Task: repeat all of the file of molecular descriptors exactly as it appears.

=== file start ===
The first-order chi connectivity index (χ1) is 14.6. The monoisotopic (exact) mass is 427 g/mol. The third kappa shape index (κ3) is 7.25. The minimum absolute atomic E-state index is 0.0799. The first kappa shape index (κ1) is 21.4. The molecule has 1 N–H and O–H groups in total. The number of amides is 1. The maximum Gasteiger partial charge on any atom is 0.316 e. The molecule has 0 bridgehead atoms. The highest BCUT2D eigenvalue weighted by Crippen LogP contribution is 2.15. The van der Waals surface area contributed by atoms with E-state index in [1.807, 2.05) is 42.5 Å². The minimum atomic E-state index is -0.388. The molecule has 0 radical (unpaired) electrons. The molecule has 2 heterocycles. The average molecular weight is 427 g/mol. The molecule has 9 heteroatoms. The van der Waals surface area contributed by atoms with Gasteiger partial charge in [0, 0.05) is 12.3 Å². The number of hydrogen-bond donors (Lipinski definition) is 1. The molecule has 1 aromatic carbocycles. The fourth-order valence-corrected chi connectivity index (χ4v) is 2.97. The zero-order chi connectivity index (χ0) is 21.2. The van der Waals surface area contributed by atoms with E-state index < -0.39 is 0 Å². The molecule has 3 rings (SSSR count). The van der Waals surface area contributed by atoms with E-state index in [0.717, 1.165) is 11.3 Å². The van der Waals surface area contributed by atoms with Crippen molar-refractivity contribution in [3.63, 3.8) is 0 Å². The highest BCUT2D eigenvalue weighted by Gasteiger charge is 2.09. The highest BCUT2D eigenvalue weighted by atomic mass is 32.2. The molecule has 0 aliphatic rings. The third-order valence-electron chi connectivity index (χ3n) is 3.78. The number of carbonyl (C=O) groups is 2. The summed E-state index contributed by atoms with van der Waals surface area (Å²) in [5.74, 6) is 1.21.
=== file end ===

The first-order chi connectivity index (χ1) is 14.6. The monoisotopic (exact) mass is 427 g/mol. The third kappa shape index (κ3) is 7.25. The minimum absolute atomic E-state index is 0.0799. The first kappa shape index (κ1) is 21.4. The molecule has 1 N–H and O–H groups in total. The number of amides is 1. The maximum Gasteiger partial charge on any atom is 0.316 e. The molecule has 0 bridgehead atoms. The highest BCUT2D eigenvalue weighted by Crippen LogP contribution is 2.15. The van der Waals surface area contributed by atoms with E-state index in [1.807, 2.05) is 42.5 Å². The minimum atomic E-state index is -0.388. The molecule has 0 radical (unpaired) electrons. The molecule has 2 heterocycles. The average molecular weight is 427 g/mol. The molecule has 9 heteroatoms. The van der Waals surface area contributed by atoms with Gasteiger partial charge in [0, 0.05) is 12.3 Å². The number of hydrogen-bond donors (Lipinski definition) is 1. The molecule has 1 aromatic carbocycles. The fourth-order valence-corrected chi connectivity index (χ4v) is 2.97. The zero-order chi connectivity index (χ0) is 21.2. The van der Waals surface area contributed by atoms with E-state index < -0.39 is 0 Å². The molecule has 3 rings (SSSR count). The van der Waals surface area contributed by atoms with E-state index in [0.717, 1.165) is 11.3 Å². The van der Waals surface area contributed by atoms with Crippen molar-refractivity contribution in [3.63, 3.8) is 0 Å². The highest BCUT2D eigenvalue weighted by Gasteiger charge is 2.09. The highest BCUT2D eigenvalue weighted by atomic mass is 32.2. The molecule has 0 aliphatic rings. The third-order valence-electron chi connectivity index (χ3n) is 3.78. The number of carbonyl (C=O) groups is 2. The summed E-state index contributed by atoms with van der Waals surface area (Å²) in [5.74, 6) is 1.21.